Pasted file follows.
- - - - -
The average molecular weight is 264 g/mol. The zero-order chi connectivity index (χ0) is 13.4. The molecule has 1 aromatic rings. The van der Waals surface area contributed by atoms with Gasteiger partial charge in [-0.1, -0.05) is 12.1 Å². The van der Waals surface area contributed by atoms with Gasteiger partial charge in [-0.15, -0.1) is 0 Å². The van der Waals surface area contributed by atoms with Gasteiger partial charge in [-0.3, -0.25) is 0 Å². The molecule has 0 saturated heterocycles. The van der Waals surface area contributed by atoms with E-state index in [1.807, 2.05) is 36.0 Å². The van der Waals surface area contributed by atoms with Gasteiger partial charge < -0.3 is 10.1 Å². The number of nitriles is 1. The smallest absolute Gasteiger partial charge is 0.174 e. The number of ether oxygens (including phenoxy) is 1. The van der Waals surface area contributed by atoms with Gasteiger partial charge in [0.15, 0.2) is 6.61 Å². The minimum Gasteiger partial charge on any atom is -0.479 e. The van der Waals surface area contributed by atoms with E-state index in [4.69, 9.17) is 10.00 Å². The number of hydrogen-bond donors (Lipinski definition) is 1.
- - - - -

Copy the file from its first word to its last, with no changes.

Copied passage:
The average molecular weight is 264 g/mol. The zero-order chi connectivity index (χ0) is 13.4. The molecule has 1 aromatic rings. The van der Waals surface area contributed by atoms with Gasteiger partial charge in [-0.1, -0.05) is 12.1 Å². The van der Waals surface area contributed by atoms with Gasteiger partial charge in [-0.15, -0.1) is 0 Å². The van der Waals surface area contributed by atoms with Gasteiger partial charge in [-0.3, -0.25) is 0 Å². The molecule has 0 saturated heterocycles. The van der Waals surface area contributed by atoms with E-state index in [1.807, 2.05) is 36.0 Å². The van der Waals surface area contributed by atoms with Gasteiger partial charge < -0.3 is 10.1 Å². The number of nitriles is 1. The smallest absolute Gasteiger partial charge is 0.174 e. The number of ether oxygens (including phenoxy) is 1. The van der Waals surface area contributed by atoms with Gasteiger partial charge in [0.15, 0.2) is 6.61 Å². The minimum Gasteiger partial charge on any atom is -0.479 e. The van der Waals surface area contributed by atoms with E-state index in [4.69, 9.17) is 10.00 Å². The number of hydrogen-bond donors (Lipinski definition) is 1.